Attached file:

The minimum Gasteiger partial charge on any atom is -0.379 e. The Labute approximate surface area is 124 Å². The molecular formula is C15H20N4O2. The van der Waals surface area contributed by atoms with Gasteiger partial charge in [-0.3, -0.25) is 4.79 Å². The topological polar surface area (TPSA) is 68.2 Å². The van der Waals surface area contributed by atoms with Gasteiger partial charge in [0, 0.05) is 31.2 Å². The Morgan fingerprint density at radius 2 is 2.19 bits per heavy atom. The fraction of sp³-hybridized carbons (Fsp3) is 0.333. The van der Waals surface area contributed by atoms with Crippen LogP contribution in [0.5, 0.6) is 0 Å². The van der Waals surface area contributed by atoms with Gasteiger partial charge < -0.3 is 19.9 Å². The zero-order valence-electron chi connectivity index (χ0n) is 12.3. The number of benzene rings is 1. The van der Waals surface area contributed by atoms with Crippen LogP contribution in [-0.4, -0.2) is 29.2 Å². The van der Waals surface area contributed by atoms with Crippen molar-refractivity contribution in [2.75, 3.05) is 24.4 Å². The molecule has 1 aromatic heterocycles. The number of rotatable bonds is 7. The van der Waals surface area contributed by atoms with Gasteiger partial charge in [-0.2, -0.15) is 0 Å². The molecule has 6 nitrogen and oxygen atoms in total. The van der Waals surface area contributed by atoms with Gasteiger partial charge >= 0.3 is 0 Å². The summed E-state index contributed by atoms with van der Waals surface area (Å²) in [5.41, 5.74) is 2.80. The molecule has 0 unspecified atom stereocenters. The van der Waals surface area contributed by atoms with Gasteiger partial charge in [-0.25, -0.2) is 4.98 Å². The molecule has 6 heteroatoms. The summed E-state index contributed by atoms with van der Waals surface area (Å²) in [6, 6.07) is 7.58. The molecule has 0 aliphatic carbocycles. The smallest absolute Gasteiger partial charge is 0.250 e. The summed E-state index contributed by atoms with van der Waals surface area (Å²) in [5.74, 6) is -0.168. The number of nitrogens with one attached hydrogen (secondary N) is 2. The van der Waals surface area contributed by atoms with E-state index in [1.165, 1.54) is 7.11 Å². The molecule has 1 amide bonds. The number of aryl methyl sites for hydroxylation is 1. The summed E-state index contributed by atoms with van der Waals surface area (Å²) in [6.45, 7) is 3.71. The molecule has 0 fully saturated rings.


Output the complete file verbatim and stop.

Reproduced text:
The minimum Gasteiger partial charge on any atom is -0.379 e. The Labute approximate surface area is 124 Å². The molecular formula is C15H20N4O2. The van der Waals surface area contributed by atoms with Gasteiger partial charge in [-0.3, -0.25) is 4.79 Å². The topological polar surface area (TPSA) is 68.2 Å². The van der Waals surface area contributed by atoms with Gasteiger partial charge in [0, 0.05) is 31.2 Å². The Morgan fingerprint density at radius 2 is 2.19 bits per heavy atom. The fraction of sp³-hybridized carbons (Fsp3) is 0.333. The van der Waals surface area contributed by atoms with Crippen LogP contribution in [0.5, 0.6) is 0 Å². The van der Waals surface area contributed by atoms with Gasteiger partial charge < -0.3 is 19.9 Å². The zero-order valence-electron chi connectivity index (χ0n) is 12.3. The number of benzene rings is 1. The van der Waals surface area contributed by atoms with Crippen LogP contribution in [-0.4, -0.2) is 29.2 Å². The van der Waals surface area contributed by atoms with Crippen molar-refractivity contribution in [2.75, 3.05) is 24.4 Å². The molecule has 1 aromatic heterocycles. The number of rotatable bonds is 7. The van der Waals surface area contributed by atoms with Gasteiger partial charge in [-0.2, -0.15) is 0 Å². The molecule has 6 nitrogen and oxygen atoms in total. The van der Waals surface area contributed by atoms with Gasteiger partial charge >= 0.3 is 0 Å². The summed E-state index contributed by atoms with van der Waals surface area (Å²) in [5.41, 5.74) is 2.80. The molecule has 0 unspecified atom stereocenters. The van der Waals surface area contributed by atoms with Gasteiger partial charge in [-0.25, -0.2) is 4.98 Å². The molecule has 6 heteroatoms. The summed E-state index contributed by atoms with van der Waals surface area (Å²) in [6, 6.07) is 7.58. The molecule has 0 aliphatic carbocycles. The smallest absolute Gasteiger partial charge is 0.250 e. The summed E-state index contributed by atoms with van der Waals surface area (Å²) in [5.74, 6) is -0.168. The number of nitrogens with one attached hydrogen (secondary N) is 2. The van der Waals surface area contributed by atoms with E-state index in [1.165, 1.54) is 7.11 Å². The molecule has 1 amide bonds. The number of aryl methyl sites for hydroxylation is 1. The summed E-state index contributed by atoms with van der Waals surface area (Å²) in [6.45, 7) is 3.71. The molecule has 0 fully saturated rings.